Boeing 737 MAX Faces Fresh Inspections
By Alison Sider and Doug Cameron
Boeing Co. said on Friday it had told some 737 MAX operators to
inspect planes for potential electrical problems, prompting
airlines to remove the aircraft from service.
The company said aircraft flown by 16 airlines were affected by
the issue discovered during production of an undelivered jet in
Seattle. The MAX re-entered service in December having been
grounded since March 2019 following two fatal accidents.
Boeing didn't disclose how many planes were affected and said it
was too early to know how long it would take to inspect the planes,
ensure that the affected part is correctly installed and make any
The electrical issue relates to a component unrelated to the
automated flight-control system malfunction that led to the crashes
of planes flown by Indonesia's Lion Air in October 2018 and
Ethiopian Airlines in March 2019, according to a Boeing
spokesperson. Boeing shares were down 1.3% in early trade.
American Airlines Group Inc. said it was notified of the
potential production issue with the electrical component on
Thursday night. The airline said it took 17 of its most recently
delivered MAX aircraft out of service to complete necessary
inspections. American still has 24 other MAX jets in its fleet that
it said were produced before the plane was recertified by
regulators last year.
David Seymour, American's chief operating officer, wrote in a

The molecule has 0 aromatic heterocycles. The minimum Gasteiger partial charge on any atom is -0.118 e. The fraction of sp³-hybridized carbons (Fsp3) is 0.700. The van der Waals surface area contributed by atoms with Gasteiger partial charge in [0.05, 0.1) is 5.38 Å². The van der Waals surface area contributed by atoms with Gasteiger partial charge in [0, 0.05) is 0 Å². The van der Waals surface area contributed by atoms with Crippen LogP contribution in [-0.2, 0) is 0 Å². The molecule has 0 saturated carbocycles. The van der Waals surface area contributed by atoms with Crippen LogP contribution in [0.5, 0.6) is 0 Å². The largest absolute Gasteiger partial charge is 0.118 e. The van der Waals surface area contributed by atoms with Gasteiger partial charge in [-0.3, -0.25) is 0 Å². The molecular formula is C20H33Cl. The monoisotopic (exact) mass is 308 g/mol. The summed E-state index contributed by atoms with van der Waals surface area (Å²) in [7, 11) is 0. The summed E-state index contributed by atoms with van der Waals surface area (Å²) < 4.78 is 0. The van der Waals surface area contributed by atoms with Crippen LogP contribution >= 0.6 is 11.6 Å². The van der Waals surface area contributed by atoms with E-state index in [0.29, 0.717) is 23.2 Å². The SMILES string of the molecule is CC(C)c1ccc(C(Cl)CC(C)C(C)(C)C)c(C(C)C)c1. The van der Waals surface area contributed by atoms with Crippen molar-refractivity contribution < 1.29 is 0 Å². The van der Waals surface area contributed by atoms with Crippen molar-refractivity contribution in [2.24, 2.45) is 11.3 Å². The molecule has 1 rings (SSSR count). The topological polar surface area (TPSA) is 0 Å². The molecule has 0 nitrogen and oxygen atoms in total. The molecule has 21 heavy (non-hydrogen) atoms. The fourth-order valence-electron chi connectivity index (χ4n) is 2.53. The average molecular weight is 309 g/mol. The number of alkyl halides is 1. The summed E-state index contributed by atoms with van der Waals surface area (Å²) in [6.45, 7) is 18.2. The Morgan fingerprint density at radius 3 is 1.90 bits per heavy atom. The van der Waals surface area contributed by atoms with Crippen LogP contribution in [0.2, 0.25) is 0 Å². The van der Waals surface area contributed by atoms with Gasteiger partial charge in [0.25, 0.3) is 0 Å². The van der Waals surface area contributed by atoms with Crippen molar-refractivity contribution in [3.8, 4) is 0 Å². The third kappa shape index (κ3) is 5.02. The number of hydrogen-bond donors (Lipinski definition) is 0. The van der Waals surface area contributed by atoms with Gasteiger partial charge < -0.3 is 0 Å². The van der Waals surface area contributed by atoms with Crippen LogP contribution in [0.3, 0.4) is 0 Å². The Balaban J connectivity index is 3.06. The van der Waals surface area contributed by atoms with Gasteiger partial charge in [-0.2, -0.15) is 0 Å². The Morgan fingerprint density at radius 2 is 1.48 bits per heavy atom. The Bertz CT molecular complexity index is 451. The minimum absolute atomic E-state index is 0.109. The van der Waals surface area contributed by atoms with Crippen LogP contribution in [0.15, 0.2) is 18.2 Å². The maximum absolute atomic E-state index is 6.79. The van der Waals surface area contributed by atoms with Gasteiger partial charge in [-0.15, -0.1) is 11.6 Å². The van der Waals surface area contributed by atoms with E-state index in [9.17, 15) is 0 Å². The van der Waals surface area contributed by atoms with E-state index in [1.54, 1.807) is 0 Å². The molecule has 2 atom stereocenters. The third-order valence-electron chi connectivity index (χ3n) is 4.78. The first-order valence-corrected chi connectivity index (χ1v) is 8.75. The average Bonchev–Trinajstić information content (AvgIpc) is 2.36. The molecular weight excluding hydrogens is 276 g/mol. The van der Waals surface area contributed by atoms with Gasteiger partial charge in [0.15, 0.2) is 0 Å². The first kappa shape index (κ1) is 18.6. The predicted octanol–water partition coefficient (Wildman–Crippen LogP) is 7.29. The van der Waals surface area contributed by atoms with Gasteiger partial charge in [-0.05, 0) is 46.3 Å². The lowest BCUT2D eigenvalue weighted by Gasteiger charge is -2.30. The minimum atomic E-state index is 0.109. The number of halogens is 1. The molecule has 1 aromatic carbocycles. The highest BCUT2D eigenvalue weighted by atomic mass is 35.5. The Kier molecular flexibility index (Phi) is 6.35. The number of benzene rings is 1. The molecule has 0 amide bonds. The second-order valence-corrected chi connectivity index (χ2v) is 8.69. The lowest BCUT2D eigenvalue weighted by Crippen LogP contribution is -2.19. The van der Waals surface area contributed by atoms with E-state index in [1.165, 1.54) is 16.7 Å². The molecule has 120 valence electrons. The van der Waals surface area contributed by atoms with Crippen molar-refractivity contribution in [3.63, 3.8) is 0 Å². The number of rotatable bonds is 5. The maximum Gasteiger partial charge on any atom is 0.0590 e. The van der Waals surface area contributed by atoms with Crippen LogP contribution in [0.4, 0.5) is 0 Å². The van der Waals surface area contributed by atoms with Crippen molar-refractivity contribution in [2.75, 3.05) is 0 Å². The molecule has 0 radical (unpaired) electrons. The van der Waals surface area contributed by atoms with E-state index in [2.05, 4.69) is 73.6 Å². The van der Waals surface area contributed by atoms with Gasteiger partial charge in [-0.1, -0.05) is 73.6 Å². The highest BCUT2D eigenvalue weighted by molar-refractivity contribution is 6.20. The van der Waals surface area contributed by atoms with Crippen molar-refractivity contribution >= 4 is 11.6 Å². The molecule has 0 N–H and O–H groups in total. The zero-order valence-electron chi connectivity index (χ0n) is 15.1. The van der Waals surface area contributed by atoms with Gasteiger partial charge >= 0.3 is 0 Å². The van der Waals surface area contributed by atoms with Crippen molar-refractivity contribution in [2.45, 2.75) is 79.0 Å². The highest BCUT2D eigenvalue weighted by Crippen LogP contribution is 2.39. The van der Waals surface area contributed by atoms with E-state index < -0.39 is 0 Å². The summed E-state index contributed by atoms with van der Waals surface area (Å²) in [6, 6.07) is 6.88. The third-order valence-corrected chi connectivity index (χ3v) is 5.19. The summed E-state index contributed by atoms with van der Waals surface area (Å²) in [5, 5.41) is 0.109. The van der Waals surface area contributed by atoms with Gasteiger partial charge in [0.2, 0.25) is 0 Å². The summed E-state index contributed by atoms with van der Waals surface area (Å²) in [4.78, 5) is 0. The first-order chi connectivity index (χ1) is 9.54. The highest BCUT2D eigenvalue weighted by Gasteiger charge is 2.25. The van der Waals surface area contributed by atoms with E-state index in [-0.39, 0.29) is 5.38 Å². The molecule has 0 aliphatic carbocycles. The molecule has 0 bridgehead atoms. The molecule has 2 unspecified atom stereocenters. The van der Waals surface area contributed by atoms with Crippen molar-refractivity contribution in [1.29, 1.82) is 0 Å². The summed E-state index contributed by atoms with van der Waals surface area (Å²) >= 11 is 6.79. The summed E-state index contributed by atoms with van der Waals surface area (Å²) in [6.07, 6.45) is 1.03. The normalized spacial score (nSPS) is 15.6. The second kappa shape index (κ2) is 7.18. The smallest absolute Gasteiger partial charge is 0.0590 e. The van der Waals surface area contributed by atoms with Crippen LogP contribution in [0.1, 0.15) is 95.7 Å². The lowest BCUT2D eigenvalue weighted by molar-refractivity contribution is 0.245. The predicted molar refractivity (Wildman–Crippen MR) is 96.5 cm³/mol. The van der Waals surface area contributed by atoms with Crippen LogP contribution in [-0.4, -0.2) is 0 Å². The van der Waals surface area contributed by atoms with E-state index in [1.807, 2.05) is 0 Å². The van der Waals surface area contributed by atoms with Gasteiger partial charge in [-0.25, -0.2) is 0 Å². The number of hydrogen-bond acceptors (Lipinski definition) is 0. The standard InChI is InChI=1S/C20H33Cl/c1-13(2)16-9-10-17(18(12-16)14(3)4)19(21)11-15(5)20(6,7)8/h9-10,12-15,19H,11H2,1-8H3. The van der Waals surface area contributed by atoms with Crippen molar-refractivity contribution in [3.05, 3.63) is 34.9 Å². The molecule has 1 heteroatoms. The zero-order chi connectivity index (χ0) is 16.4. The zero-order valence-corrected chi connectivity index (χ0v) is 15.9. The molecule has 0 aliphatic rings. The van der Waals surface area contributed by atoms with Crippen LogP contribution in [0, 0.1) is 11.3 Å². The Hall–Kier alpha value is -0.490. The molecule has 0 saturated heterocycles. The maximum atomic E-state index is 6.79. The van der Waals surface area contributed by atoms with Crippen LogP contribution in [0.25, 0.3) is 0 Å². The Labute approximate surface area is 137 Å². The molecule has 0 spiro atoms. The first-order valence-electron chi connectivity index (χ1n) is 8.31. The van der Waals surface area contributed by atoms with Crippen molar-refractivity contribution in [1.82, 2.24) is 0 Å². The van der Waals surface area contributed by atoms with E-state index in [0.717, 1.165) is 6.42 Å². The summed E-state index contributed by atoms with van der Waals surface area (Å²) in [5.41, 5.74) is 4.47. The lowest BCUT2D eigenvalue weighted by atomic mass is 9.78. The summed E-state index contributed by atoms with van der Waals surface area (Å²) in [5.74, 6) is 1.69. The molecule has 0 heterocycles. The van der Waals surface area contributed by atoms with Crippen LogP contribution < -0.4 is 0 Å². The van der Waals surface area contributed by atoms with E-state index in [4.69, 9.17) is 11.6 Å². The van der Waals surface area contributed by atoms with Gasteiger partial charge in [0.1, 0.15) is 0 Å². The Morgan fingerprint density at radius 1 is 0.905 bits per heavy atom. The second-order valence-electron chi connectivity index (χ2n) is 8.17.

message to employees Friday that Boeing had traced the issue to a
production change made in the installation process that occurred
after American had received its last aircraft before the March 2019
grounding. "We will never knowingly operate an aircraft with a
known or potential issue," he wrote, though he said that there
would be some operational challenges, such as rerouting crew
members and changing schedules.
Southwest Airlines Co. said 30 of its 58 MAX jets were affected
and had been removed from flying, but didn't expect its operations
to be affected as the pandemic-driven travel slowdown has left it
with surplus jets.
United Airlines Holdings Inc. said it was taking 16 MAX jets out
of service, out of the 30 it has in its fleet. The airline said it
was working to cover the flying with other planes and didn't have
an estimate of when it would be able to bring back the affected MAX
Alaska Air Group Inc. said it had taken all four of its MAX jets
out of service for inspection, at Boeing's recommendation.
More than 100 MAX jets have re-entered service since regulators
cleared the plane to restart commercial service, with Boeing
working through a backlog of 450 undelivered jets as well as more
than 380 operating when regulators grounded the global fleet.
Boeing on Friday said it is working with the Federal Aviation
Administration on resolving the issue and was continuing production
of the MAX. The FAA said in a statement that it would ensure the
issue was addressed.
Dave Sebastian contributed to this article.
Write to Alison Sider at firstname.lastname@example.org and Doug Cameron
(END) Dow Jones Newswires
April 09, 2021 11:25 ET (15:25 GMT)
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